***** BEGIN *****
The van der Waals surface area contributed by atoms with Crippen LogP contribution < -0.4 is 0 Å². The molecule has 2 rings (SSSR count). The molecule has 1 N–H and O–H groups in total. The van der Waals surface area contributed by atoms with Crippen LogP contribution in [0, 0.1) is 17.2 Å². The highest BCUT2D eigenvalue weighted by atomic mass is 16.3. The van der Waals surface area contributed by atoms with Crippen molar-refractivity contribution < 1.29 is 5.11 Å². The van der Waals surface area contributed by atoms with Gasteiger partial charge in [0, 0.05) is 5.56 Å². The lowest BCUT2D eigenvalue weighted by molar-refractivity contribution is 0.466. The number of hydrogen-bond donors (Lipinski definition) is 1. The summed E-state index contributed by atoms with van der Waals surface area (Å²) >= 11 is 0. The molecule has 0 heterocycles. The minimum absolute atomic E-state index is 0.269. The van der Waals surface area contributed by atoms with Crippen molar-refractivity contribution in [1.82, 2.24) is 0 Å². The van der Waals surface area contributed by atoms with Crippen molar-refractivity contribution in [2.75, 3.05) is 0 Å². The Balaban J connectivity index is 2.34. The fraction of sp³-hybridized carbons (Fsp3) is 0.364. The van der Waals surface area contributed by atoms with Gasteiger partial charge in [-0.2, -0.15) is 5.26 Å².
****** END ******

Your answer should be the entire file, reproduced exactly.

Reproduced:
The van der Waals surface area contributed by atoms with Crippen LogP contribution < -0.4 is 0 Å². The molecule has 2 rings (SSSR count). The molecule has 1 N–H and O–H groups in total. The van der Waals surface area contributed by atoms with Crippen LogP contribution in [0, 0.1) is 17.2 Å². The highest BCUT2D eigenvalue weighted by atomic mass is 16.3. The van der Waals surface area contributed by atoms with Crippen molar-refractivity contribution < 1.29 is 5.11 Å². The van der Waals surface area contributed by atoms with Gasteiger partial charge in [0, 0.05) is 5.56 Å². The lowest BCUT2D eigenvalue weighted by molar-refractivity contribution is 0.466. The number of hydrogen-bond donors (Lipinski definition) is 1. The summed E-state index contributed by atoms with van der Waals surface area (Å²) >= 11 is 0. The molecule has 0 heterocycles. The minimum absolute atomic E-state index is 0.269. The van der Waals surface area contributed by atoms with Crippen molar-refractivity contribution in [1.82, 2.24) is 0 Å². The van der Waals surface area contributed by atoms with Crippen molar-refractivity contribution in [2.75, 3.05) is 0 Å². The Balaban J connectivity index is 2.34. The fraction of sp³-hybridized carbons (Fsp3) is 0.364. The van der Waals surface area contributed by atoms with Gasteiger partial charge in [-0.2, -0.15) is 5.26 Å².